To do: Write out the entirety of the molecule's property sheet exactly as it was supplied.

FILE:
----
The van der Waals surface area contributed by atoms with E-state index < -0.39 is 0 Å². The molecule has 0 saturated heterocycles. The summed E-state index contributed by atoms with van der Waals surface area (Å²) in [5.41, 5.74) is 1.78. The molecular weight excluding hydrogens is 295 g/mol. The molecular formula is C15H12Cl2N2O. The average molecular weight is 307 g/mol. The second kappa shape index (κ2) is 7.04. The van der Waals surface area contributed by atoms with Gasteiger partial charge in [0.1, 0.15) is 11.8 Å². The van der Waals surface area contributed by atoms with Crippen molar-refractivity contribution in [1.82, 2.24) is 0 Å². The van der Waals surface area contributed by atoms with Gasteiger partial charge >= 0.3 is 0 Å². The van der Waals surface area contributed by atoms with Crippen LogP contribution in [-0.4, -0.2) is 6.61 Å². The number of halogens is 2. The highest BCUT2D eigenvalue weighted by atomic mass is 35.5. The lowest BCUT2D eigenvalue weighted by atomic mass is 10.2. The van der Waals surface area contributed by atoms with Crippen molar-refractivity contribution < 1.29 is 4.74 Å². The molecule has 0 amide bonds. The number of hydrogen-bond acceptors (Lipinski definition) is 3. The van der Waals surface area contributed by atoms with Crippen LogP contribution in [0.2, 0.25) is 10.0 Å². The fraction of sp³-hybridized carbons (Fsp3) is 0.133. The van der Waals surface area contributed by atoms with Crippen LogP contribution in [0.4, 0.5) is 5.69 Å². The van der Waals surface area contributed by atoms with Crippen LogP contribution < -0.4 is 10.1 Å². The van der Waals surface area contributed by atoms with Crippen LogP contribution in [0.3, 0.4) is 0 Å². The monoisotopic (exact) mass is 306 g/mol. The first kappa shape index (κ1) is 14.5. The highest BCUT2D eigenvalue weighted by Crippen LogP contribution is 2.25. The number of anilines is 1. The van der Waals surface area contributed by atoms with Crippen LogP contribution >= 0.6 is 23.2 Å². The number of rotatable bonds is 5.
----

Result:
The van der Waals surface area contributed by atoms with E-state index < -0.39 is 0 Å². The molecule has 0 saturated heterocycles. The summed E-state index contributed by atoms with van der Waals surface area (Å²) in [5.41, 5.74) is 1.78. The molecular weight excluding hydrogens is 295 g/mol. The molecular formula is C15H12Cl2N2O. The average molecular weight is 307 g/mol. The second kappa shape index (κ2) is 7.04. The van der Waals surface area contributed by atoms with Gasteiger partial charge in [0.1, 0.15) is 11.8 Å². The van der Waals surface area contributed by atoms with Crippen molar-refractivity contribution in [1.82, 2.24) is 0 Å². The van der Waals surface area contributed by atoms with Gasteiger partial charge >= 0.3 is 0 Å². The van der Waals surface area contributed by atoms with Crippen LogP contribution in [-0.4, -0.2) is 6.61 Å². The number of halogens is 2. The highest BCUT2D eigenvalue weighted by atomic mass is 35.5. The lowest BCUT2D eigenvalue weighted by atomic mass is 10.2. The van der Waals surface area contributed by atoms with Crippen molar-refractivity contribution < 1.29 is 4.74 Å². The molecule has 0 amide bonds. The number of hydrogen-bond acceptors (Lipinski definition) is 3. The van der Waals surface area contributed by atoms with Crippen LogP contribution in [0.2, 0.25) is 10.0 Å². The fraction of sp³-hybridized carbons (Fsp3) is 0.133. The van der Waals surface area contributed by atoms with Crippen LogP contribution in [0.4, 0.5) is 5.69 Å². The van der Waals surface area contributed by atoms with Crippen LogP contribution < -0.4 is 10.1 Å². The van der Waals surface area contributed by atoms with Crippen LogP contribution in [0.3, 0.4) is 0 Å². The monoisotopic (exact) mass is 306 g/mol. The first kappa shape index (κ1) is 14.5. The highest BCUT2D eigenvalue weighted by Crippen LogP contribution is 2.25. The number of anilines is 1. The van der Waals surface area contributed by atoms with Crippen LogP contribution >= 0.6 is 23.2 Å². The number of rotatable bonds is 5.